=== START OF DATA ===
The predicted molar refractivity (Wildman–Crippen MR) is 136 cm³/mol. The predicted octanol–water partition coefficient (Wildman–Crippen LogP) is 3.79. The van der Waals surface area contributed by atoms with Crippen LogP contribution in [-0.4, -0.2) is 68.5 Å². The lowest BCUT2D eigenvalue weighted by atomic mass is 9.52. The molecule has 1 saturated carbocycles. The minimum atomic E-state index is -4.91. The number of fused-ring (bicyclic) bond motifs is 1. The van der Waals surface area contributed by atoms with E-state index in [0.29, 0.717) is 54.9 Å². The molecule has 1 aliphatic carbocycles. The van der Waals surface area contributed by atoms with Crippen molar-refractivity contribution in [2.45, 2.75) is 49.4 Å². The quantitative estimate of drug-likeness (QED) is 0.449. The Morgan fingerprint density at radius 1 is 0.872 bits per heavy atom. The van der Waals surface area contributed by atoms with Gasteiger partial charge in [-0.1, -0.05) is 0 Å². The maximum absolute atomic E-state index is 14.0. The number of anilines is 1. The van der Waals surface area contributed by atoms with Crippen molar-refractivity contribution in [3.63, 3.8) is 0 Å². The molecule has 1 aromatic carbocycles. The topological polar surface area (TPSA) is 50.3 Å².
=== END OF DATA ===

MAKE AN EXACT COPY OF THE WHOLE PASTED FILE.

The predicted molar refractivity (Wildman–Crippen MR) is 136 cm³/mol. The predicted octanol–water partition coefficient (Wildman–Crippen LogP) is 3.79. The van der Waals surface area contributed by atoms with Crippen LogP contribution in [-0.4, -0.2) is 68.5 Å². The lowest BCUT2D eigenvalue weighted by atomic mass is 9.52. The molecule has 1 saturated carbocycles. The minimum atomic E-state index is -4.91. The number of fused-ring (bicyclic) bond motifs is 1. The van der Waals surface area contributed by atoms with E-state index in [0.29, 0.717) is 54.9 Å². The molecule has 1 aliphatic carbocycles. The van der Waals surface area contributed by atoms with Crippen molar-refractivity contribution in [2.45, 2.75) is 49.4 Å². The quantitative estimate of drug-likeness (QED) is 0.449. The Morgan fingerprint density at radius 1 is 0.872 bits per heavy atom. The van der Waals surface area contributed by atoms with Gasteiger partial charge in [-0.1, -0.05) is 0 Å². The maximum absolute atomic E-state index is 14.0. The number of anilines is 1. The van der Waals surface area contributed by atoms with Crippen molar-refractivity contribution in [3.63, 3.8) is 0 Å². The molecule has 1 aromatic carbocycles. The topological polar surface area (TPSA) is 50.3 Å².